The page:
Are you tired of needing stronger glasses or contact lens prescription year after year? Myopia, or nearsightedness, affects millions of people worldwide. Recent studies conducted by eye care practitioners and scientists have shown that it may be possible to control myopia by slowing its progression. While there is currently no specific cure, controlling myopia is possible.
Myopia control describes various treatments that slow down or stop the progressive loss of far vision by preventing the eyeball from growing too long. When the eyeball grows too long, a stronger and stronger prescription is needed to correct the problem. When myopia is controlled, you will have a weaker prescription over time which means that your vision will not be adversely affected as quickly as it might have been otherwise. But this isn’t the only reason, as high myopia is directly related to increased incidents of cataracts, retinal detachment, macular degeneration, and glaucoma as you get older.
There are four main treatments for controlling myopia:
While each of these treatments has proven positive results in reducing nearsightedness, Optometrists carefully select a treatment based on their patient’s age, prescription, and personal need. Methods can also be combined depending upon the severity.
Orthokeratology, or Ortho-K, controls myopia through the temporary reshaping of the cornea. This is generally done overnight using specially designed rigid, gas permeable contact lenses. They are often called corneal reshaping lenses or corneal refractive therapy (CRT). Evidence shows that children who wear these specific lenses end up with less myopia as adults because the lenses control eyeball elongation which is a central factor associated with the progression of myopia. The effects of CRT last well beyond the first year of treatment. Read more about Orthokeratology here.
Atropine is used to temporarily dilate the pupil, but this is not what your doctor uses during routine eye exams as it can cause the pupil to remain dilated for a week or more at a time. Atropine also relaxes the focusing mechanism in the eye which is why it is often used for myopia control. Nearsightedness has been linked to focusing fatigue in many scientific studies, so disabling the focusing mechanism in the eye has shown positive short-term results in myopia control. Unfortunately, myopic progression is only reduced during the first year of treatment. Drawbacks to using these drops are light sensitivity due to extensive and prolonged pupil dilation and blurry vision from relaxing the focusing mechanism.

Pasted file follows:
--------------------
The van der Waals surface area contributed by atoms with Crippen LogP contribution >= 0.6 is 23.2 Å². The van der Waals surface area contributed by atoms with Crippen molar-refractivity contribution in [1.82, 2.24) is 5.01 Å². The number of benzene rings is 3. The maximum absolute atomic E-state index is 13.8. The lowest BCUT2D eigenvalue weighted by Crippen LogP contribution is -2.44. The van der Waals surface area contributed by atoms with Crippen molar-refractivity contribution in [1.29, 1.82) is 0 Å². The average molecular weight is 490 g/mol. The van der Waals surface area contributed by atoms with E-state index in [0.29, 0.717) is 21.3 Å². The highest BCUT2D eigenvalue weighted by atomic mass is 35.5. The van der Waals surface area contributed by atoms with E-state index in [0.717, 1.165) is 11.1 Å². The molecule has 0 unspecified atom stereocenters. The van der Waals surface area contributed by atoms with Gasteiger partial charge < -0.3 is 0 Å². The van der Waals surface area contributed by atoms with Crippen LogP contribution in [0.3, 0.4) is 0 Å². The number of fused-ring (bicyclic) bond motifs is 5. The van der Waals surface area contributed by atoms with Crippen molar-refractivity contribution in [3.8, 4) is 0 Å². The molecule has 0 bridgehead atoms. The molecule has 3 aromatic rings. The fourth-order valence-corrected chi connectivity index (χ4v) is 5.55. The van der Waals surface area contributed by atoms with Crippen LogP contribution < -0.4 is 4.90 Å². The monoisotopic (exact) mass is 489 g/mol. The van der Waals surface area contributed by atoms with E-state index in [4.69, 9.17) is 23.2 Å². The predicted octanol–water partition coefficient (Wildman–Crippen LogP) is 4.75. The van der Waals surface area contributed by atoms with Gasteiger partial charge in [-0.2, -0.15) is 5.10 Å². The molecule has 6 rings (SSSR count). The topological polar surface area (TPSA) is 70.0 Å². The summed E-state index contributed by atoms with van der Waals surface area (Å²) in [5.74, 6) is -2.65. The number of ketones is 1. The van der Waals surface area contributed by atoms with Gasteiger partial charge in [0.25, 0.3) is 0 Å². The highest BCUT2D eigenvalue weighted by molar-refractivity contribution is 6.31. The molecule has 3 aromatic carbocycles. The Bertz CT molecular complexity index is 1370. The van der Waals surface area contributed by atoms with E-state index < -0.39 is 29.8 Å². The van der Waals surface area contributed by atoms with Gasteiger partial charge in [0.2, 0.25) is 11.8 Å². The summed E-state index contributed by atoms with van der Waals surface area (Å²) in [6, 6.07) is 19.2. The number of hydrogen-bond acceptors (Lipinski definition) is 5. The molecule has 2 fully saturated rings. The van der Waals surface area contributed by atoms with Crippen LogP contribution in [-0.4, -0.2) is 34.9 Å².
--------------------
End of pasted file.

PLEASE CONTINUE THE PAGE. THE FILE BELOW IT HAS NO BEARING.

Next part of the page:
Multifocal contact lenses, such as NaturalVue, have various zones with different powers to help correct nearsightedness and control its progression. Most often, the lens for myopia is designed with the full corrective power in the center and less power around the edges. While foundational research into multifocal lenses shows considerable possibilities in correcting myopia, there is still a need for further investigation into the lens’s full potential.
Bifocal or multifocal eyeglasses are much like contact lenses but have had less impressive results. This may be due to the fact that eyeglasses do not cover the entire field of vision the same as contact lenses, so people wearing the glasses may not be getting the full effect. Multifocal eyeglasses in comparison with single vision eyeglasses do slow the progression of myopia, but only for a limited amount of time.
Yes, Myopia control measures typically are prescribed by an optometrist, eye doctor, or an ophthalmologist. The primary control treatments for Myopia are atropine eye drops, multifocal contact lenses, orthokeratology, and myopia control glasses.
No, there is not a natural cure for Myopia, but there are treatments that can be used to control myopia and restore your vision.
Myopia control strategies, including eye drops, special contact lenses, and glasses, can slow down or stop the progression of myopia in adults and children.
No, although Myopia does not go away on its own. Although there are great treatments to control and correct your vision there is not a cure at this time.
While myopia generally develops and progresses faster in young children and teenagers, it is possible for adults to develop it as well. Unfortunately, adult eyes do not always respond as quickly to treatments as do children and teens. That is why it is so very important to have your eyes examined — and your children’s eyes examined — every year. And if it turns out that either of you do have myopia, you should see a Myopia doctor like Dr. Barry Leonard.
Eye patients in the San Fernando Valley and anywhere in Los Angeles are fortunate to be near Dr. Barry Leonard. He is an experienced Optometrist who specializes in myopia control, diagnosis, and treatment. If you call Southern California your home, call Dr. Leonard’s office, or schedule your eye exam online. He’s experienced, friendly team will be pleased to help you with all your vision care needs.